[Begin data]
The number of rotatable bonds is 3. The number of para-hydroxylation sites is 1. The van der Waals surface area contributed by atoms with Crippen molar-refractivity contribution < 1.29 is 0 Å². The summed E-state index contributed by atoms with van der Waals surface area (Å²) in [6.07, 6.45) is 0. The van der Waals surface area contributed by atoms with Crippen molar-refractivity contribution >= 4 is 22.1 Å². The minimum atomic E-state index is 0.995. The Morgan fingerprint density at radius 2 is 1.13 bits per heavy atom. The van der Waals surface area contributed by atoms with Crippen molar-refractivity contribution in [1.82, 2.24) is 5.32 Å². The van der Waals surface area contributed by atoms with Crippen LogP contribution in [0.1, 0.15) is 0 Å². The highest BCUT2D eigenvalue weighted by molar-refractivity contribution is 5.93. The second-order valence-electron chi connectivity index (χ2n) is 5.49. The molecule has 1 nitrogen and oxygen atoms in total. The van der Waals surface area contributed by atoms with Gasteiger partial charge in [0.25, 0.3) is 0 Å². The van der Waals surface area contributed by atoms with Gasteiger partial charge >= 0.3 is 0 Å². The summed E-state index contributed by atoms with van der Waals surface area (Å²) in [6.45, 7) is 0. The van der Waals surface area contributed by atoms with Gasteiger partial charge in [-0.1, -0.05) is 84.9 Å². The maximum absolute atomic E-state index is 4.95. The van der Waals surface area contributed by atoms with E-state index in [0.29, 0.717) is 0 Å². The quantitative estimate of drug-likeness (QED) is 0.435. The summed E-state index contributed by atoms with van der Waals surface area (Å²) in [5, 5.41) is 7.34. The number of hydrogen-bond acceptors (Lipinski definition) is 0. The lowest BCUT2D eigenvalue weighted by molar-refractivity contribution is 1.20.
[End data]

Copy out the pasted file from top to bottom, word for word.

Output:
The number of rotatable bonds is 3. The number of para-hydroxylation sites is 1. The van der Waals surface area contributed by atoms with Crippen molar-refractivity contribution < 1.29 is 0 Å². The summed E-state index contributed by atoms with van der Waals surface area (Å²) in [6.07, 6.45) is 0. The van der Waals surface area contributed by atoms with Crippen molar-refractivity contribution >= 4 is 22.1 Å². The minimum atomic E-state index is 0.995. The Morgan fingerprint density at radius 2 is 1.13 bits per heavy atom. The van der Waals surface area contributed by atoms with Crippen molar-refractivity contribution in [1.82, 2.24) is 5.32 Å². The van der Waals surface area contributed by atoms with Crippen LogP contribution in [0.1, 0.15) is 0 Å². The highest BCUT2D eigenvalue weighted by molar-refractivity contribution is 5.93. The second-order valence-electron chi connectivity index (χ2n) is 5.49. The molecule has 1 nitrogen and oxygen atoms in total. The van der Waals surface area contributed by atoms with Gasteiger partial charge in [0.25, 0.3) is 0 Å². The van der Waals surface area contributed by atoms with Gasteiger partial charge >= 0.3 is 0 Å². The summed E-state index contributed by atoms with van der Waals surface area (Å²) in [6.45, 7) is 0. The van der Waals surface area contributed by atoms with Gasteiger partial charge in [-0.1, -0.05) is 84.9 Å². The maximum absolute atomic E-state index is 4.95. The van der Waals surface area contributed by atoms with E-state index in [0.29, 0.717) is 0 Å². The quantitative estimate of drug-likeness (QED) is 0.435. The summed E-state index contributed by atoms with van der Waals surface area (Å²) in [5, 5.41) is 7.34. The number of hydrogen-bond acceptors (Lipinski definition) is 0. The lowest BCUT2D eigenvalue weighted by molar-refractivity contribution is 1.20.